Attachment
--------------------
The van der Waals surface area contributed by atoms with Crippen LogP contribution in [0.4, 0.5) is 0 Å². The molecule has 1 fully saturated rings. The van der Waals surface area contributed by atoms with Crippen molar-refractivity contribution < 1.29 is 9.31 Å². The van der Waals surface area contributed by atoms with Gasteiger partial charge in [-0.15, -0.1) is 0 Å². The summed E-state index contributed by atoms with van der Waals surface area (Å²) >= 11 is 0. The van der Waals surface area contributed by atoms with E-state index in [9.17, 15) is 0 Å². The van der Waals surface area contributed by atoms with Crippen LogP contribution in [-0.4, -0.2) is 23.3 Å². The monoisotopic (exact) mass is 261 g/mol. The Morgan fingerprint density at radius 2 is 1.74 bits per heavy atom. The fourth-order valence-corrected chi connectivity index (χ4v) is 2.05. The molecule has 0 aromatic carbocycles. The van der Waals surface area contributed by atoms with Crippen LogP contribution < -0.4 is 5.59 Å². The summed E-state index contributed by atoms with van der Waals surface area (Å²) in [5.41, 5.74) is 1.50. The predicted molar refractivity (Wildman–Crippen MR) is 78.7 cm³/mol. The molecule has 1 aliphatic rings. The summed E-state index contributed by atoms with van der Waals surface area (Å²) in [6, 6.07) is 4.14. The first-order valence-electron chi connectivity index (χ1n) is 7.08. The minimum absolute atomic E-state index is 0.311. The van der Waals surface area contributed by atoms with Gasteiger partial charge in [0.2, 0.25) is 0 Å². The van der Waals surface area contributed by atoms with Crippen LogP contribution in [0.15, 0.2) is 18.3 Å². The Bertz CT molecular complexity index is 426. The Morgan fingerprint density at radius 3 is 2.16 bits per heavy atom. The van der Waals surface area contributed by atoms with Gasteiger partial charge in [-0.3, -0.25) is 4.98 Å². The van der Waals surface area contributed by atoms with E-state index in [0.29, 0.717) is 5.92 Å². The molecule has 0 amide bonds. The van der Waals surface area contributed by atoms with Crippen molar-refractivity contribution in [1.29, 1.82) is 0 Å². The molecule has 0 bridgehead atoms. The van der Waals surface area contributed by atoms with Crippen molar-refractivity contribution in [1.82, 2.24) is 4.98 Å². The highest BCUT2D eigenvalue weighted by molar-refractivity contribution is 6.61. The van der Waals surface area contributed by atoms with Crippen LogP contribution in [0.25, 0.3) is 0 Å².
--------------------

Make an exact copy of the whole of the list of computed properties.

The van der Waals surface area contributed by atoms with Crippen LogP contribution in [0.4, 0.5) is 0 Å². The molecule has 1 fully saturated rings. The van der Waals surface area contributed by atoms with Crippen molar-refractivity contribution < 1.29 is 9.31 Å². The van der Waals surface area contributed by atoms with Gasteiger partial charge in [-0.15, -0.1) is 0 Å². The summed E-state index contributed by atoms with van der Waals surface area (Å²) >= 11 is 0. The van der Waals surface area contributed by atoms with E-state index in [9.17, 15) is 0 Å². The van der Waals surface area contributed by atoms with Crippen LogP contribution in [-0.4, -0.2) is 23.3 Å². The monoisotopic (exact) mass is 261 g/mol. The Morgan fingerprint density at radius 2 is 1.74 bits per heavy atom. The fourth-order valence-corrected chi connectivity index (χ4v) is 2.05. The molecule has 0 aromatic carbocycles. The van der Waals surface area contributed by atoms with Crippen LogP contribution < -0.4 is 5.59 Å². The summed E-state index contributed by atoms with van der Waals surface area (Å²) in [5.41, 5.74) is 1.50. The predicted molar refractivity (Wildman–Crippen MR) is 78.7 cm³/mol. The molecule has 1 aliphatic rings. The summed E-state index contributed by atoms with van der Waals surface area (Å²) in [6, 6.07) is 4.14. The first-order valence-electron chi connectivity index (χ1n) is 7.08. The minimum absolute atomic E-state index is 0.311. The van der Waals surface area contributed by atoms with Gasteiger partial charge in [0.2, 0.25) is 0 Å². The van der Waals surface area contributed by atoms with Crippen LogP contribution in [0.15, 0.2) is 18.3 Å². The Bertz CT molecular complexity index is 426. The Morgan fingerprint density at radius 3 is 2.16 bits per heavy atom. The van der Waals surface area contributed by atoms with Gasteiger partial charge in [-0.3, -0.25) is 4.98 Å². The van der Waals surface area contributed by atoms with E-state index in [0.29, 0.717) is 5.92 Å². The molecule has 0 amide bonds. The van der Waals surface area contributed by atoms with Crippen molar-refractivity contribution in [1.29, 1.82) is 0 Å². The molecule has 0 bridgehead atoms. The van der Waals surface area contributed by atoms with Crippen molar-refractivity contribution in [1.82, 2.24) is 4.98 Å². The highest BCUT2D eigenvalue weighted by molar-refractivity contribution is 6.61. The van der Waals surface area contributed by atoms with Crippen LogP contribution in [0.25, 0.3) is 0 Å².